Many good points are made.
One thing not mentioned is the extended cruelty scale, mentioned in
ifwiki and in the documentation for rdf-intfic.
However, there are also many other points to make:
- Whether or not undo is implemented depends not only on the interpreter
and VM, but also the story itself. This is mentioned in the section of
your article about undo. (It is also possible for an interpreter to
provide "session save" and "session undo", but most interpreters do not
do this. This may also need to save auxiliary files in the session data.)
- Some games might have "sub-scenes" where you cannot save or undo within
them, and undo skips the entire scene. I don't know of any text adventure
games with this property, although it is possible.
- I disagree with the "unfairness" of Nasty/Cruel. I think that it is
good, and that a game that you cannot lose is actually an exercise in
futility, as someone had said (I forget who or where). Still, it is good
that you can have all of the kinds, and some people also might have
different preferences or just not care much about the cruelty scale.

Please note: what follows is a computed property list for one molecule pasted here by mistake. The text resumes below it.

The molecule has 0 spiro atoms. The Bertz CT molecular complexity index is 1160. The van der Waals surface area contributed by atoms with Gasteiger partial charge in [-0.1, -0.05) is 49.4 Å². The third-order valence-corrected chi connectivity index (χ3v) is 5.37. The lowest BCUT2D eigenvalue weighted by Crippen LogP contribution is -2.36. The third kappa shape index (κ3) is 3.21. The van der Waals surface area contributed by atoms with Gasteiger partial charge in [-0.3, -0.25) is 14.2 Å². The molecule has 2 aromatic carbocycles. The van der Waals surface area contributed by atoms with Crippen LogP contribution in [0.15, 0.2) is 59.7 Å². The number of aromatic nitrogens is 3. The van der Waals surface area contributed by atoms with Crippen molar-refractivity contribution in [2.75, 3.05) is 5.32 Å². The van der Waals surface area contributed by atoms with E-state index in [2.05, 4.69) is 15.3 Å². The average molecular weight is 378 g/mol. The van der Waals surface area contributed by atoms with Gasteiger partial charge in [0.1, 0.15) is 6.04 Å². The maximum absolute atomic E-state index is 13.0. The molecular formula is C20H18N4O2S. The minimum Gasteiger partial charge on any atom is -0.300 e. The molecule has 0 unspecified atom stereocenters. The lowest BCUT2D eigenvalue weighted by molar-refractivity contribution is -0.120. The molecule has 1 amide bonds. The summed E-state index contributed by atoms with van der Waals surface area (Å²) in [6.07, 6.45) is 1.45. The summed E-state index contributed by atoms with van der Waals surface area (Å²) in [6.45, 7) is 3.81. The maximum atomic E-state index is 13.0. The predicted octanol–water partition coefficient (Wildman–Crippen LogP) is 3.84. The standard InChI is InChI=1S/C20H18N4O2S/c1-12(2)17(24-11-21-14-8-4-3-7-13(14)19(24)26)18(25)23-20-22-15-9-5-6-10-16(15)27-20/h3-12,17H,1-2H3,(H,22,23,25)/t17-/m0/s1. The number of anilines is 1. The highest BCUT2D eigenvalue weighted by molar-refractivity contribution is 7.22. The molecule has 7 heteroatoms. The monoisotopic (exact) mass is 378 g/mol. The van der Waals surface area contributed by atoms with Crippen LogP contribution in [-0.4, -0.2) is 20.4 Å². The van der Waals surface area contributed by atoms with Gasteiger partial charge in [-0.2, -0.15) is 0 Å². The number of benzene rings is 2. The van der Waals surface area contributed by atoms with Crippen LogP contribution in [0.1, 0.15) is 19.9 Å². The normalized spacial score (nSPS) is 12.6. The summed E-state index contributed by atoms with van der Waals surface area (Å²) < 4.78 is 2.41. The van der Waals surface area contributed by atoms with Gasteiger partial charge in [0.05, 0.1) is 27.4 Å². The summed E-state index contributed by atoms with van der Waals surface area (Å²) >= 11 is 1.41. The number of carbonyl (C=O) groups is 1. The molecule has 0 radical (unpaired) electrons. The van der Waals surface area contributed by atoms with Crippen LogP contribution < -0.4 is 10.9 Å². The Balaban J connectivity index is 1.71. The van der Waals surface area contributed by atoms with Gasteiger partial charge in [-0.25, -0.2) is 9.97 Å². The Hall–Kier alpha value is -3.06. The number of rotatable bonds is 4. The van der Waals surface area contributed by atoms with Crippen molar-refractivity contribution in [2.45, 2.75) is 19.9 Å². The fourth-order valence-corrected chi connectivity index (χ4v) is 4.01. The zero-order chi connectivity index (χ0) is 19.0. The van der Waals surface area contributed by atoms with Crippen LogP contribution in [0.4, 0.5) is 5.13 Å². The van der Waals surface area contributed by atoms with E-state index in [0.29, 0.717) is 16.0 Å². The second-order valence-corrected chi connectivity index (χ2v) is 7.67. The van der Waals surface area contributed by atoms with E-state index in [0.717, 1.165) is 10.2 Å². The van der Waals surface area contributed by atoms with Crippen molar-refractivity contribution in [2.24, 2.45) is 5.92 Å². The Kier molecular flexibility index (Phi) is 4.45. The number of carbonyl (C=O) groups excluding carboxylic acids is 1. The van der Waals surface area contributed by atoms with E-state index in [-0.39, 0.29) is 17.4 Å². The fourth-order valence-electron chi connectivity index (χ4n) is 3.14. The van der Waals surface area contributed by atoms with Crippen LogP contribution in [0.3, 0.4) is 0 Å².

- Randomness. Some games may involve randomness, so that what solution is
correct, and other details, can vary each time. Some games might also
re-randomize some stuff after a restore or undo, or otherwise tamper with
stuff (such as reducing your score).
- About failure and even death being a part of the story, as mentioned in
the article, you can also consider what is done in XYZABCDE.ZZT: The
medium of the computer game grants the player character the psychic power
to know that something doesn't work and to try again something else. (You
still might not know what part you did wrong, though!)
- Another possibility is if a game has multiple layers of save/restore and
undo, such as if you can undo within some system (possibly with further
effects as mentioned above), and then you can undo at the next layer to
undo the undo at the first one, which is a different layer so it is a
separate undo, and so on.
- And then, maybe there might be reasons why the cruelty rating might not
want to be seen due to a potential spoiler. I do not know of an example at
this time, but such a thing might be possible.
- In some games, even if it is always winnable, there might be stuff that
you can do, that in order to recover from it requires some more
- I think some games include the feature that you can use a command to try
to check if it is still a winnable state or not.
- Sometimes the author may have made a mistake about possibility of being
a winnable state or not, and may mistake what the cruelty rating is.